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How Advance Directives Work

Being a patient sometimes requires making difficult decisions about health care and end-of-life care. Here, in summary form, are commonly asked questions about advance directives:

Question: Who has the right to make your health care decisions?

Answer: You do, if you are capable of making and communicating your health care decisions. Your doctors should tell you about the treatment they recommend, important medical risks and benefits of the treatment, and other treatment options. You decide what health care, if any, you will or will not accept. To make decisions about your future treatment if you become unable to make your own decisions, you will need to prepare an advance directive.

Question: What if I become unable to make or communicate my health care decisions?

Answer: There may come a time when your doctor determines that you are unable to make or communicate your health care decisions. You can still have control over these decisions if you have signed an advance health care directive, such as a health care power of attorney, a living will or a mental health care power of attorney. Banner Health will care for you whether or not you have an advance directive.

Question: Must your doctor and surrogates honor your health care directives?

Answer: Yes. Both health care providers and surrogates must follow valid health care directives. However, a doctor is not required under state law to follow a health care directive if to do so would be against his conscience. In such a situation, the doctor must immediately attempt to transfer your care to another doctor who will honor your health care directives.

Question: Must you complete all three documents?

Answer: The choice is yours depending on your needs and wishes. The health care power of attorney, the mental health care power of attorney and the living will are all tools for you to use to express your wishes and/or designate decision makers to carry out your wishes. They may be separate documents or combined into one document.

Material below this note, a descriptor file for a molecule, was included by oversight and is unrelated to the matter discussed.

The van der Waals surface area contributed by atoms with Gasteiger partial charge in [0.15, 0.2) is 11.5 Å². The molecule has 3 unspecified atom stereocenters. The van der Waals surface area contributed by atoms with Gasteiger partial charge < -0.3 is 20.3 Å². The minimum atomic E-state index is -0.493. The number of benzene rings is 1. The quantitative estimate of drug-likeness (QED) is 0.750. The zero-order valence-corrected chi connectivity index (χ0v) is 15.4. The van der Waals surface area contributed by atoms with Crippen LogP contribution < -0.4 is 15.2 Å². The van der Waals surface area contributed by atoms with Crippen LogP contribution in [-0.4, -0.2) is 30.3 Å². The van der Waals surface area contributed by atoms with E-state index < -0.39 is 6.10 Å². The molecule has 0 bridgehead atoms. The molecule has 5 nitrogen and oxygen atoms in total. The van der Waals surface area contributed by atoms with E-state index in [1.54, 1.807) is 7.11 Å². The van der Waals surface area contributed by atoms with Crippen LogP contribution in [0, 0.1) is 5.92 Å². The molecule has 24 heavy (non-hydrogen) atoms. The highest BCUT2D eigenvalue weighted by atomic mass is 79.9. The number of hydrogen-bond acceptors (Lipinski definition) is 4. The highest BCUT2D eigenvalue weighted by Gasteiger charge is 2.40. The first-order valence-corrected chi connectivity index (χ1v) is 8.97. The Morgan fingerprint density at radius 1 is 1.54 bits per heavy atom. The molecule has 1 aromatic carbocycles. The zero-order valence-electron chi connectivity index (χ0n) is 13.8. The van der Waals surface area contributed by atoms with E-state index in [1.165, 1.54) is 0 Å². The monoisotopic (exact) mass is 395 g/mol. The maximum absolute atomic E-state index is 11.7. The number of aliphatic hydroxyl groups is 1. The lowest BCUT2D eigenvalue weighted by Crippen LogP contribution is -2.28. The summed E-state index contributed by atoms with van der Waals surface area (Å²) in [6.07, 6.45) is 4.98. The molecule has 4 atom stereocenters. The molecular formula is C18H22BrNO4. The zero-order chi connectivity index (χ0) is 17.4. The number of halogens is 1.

Question: Must you have a lawyer prepare your health care directive?

Answer: No. Banner Health offers advance directive forms to be downloaded and will give you the forms personally upon request. There are local and national agencies and organizations that can provide you with information on health care directives, including forms. Be sure that any the health care directive you use is valid in your state.

Question: What assistance will Banner Health staff give me if I am interested in completing a health care directive?

Answer: We will care for you whether or not you have a health care directive. If you want to complete a living will, a health care power of attorney or a mental health care power of attorney while in the hospital, forms are available upon your request.

Nursing, Social Services or Patient Relations staff can provide you with basic information about filling out the forms, but they cannot assist you in writing your own directives and cannot provide legal advice. We encourage you to discuss your treatment choices and the medical consequences of those choices with your doctor.

Question: Who should have a copy of your health care directives?

Answer: Give copies of your health care directives to your doctors and your loved ones and carry a copy with you at all times. Give copies to the people who have health care power of attorney and/or a mental health care power of attorney. You should also keep extra copies for yourself. If you are admitted to the hospital, give a copy of your health care directive to an admissions representative, nurse, social worker, Patient Relations representative or doctor involved in your care. Banner will add your health care directive to your medical record so it can be located during any future visits.

Question: Can you change or cancel your health care directive?

Answer: Yes. If you change or cancel/redo your health care directive or change those who have health care power of attorney, be sure to notify anyone who has a copy of your health care directive and provide them with your new directives. You should tell your doctor about any changes you have made or wish to make. You may cancel/redo your health care directive orally, in writing or by destroying it.

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